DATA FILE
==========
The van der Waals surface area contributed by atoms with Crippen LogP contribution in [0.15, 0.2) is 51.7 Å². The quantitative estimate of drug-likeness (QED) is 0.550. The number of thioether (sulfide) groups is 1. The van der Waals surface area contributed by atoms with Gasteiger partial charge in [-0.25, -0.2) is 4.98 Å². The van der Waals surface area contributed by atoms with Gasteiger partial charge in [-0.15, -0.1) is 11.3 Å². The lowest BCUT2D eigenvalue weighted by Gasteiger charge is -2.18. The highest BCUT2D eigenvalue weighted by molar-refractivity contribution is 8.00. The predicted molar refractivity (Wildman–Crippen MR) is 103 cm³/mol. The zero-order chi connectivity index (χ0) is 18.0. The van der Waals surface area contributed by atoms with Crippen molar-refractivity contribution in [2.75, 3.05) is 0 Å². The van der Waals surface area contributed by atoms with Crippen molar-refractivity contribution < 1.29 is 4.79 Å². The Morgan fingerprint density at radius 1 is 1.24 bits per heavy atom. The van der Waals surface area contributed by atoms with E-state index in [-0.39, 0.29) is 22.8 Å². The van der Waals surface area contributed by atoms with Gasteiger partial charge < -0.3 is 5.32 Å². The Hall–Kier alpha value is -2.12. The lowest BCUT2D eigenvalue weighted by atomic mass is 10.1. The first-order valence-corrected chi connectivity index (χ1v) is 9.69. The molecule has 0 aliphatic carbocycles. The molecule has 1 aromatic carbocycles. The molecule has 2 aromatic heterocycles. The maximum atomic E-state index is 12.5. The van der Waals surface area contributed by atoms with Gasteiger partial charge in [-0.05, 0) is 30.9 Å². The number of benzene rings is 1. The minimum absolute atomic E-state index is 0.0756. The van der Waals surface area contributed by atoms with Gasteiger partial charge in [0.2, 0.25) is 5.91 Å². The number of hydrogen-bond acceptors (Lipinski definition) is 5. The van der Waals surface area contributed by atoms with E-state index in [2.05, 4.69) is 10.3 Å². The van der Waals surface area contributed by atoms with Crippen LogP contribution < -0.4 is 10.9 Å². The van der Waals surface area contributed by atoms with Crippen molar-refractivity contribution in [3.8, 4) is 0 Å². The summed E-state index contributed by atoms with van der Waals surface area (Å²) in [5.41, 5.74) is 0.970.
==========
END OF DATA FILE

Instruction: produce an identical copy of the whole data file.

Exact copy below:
The van der Waals surface area contributed by atoms with Crippen LogP contribution in [0.15, 0.2) is 51.7 Å². The quantitative estimate of drug-likeness (QED) is 0.550. The number of thioether (sulfide) groups is 1. The van der Waals surface area contributed by atoms with Gasteiger partial charge in [-0.25, -0.2) is 4.98 Å². The van der Waals surface area contributed by atoms with Gasteiger partial charge in [-0.15, -0.1) is 11.3 Å². The lowest BCUT2D eigenvalue weighted by Gasteiger charge is -2.18. The highest BCUT2D eigenvalue weighted by molar-refractivity contribution is 8.00. The predicted molar refractivity (Wildman–Crippen MR) is 103 cm³/mol. The zero-order chi connectivity index (χ0) is 18.0. The van der Waals surface area contributed by atoms with Crippen molar-refractivity contribution in [2.75, 3.05) is 0 Å². The van der Waals surface area contributed by atoms with Crippen molar-refractivity contribution < 1.29 is 4.79 Å². The Morgan fingerprint density at radius 1 is 1.24 bits per heavy atom. The van der Waals surface area contributed by atoms with E-state index in [-0.39, 0.29) is 22.8 Å². The van der Waals surface area contributed by atoms with Gasteiger partial charge < -0.3 is 5.32 Å². The Hall–Kier alpha value is -2.12. The lowest BCUT2D eigenvalue weighted by atomic mass is 10.1. The first-order valence-corrected chi connectivity index (χ1v) is 9.69. The molecule has 0 aliphatic carbocycles. The molecule has 1 aromatic carbocycles. The molecule has 2 aromatic heterocycles. The maximum atomic E-state index is 12.5. The van der Waals surface area contributed by atoms with Gasteiger partial charge in [-0.05, 0) is 30.9 Å². The number of benzene rings is 1. The minimum absolute atomic E-state index is 0.0756. The van der Waals surface area contributed by atoms with Gasteiger partial charge in [0.2, 0.25) is 5.91 Å². The number of hydrogen-bond acceptors (Lipinski definition) is 5. The van der Waals surface area contributed by atoms with E-state index in [2.05, 4.69) is 10.3 Å². The van der Waals surface area contributed by atoms with Crippen LogP contribution < -0.4 is 10.9 Å². The van der Waals surface area contributed by atoms with Crippen molar-refractivity contribution in [3.8, 4) is 0 Å². The summed E-state index contributed by atoms with van der Waals surface area (Å²) in [5.41, 5.74) is 0.970.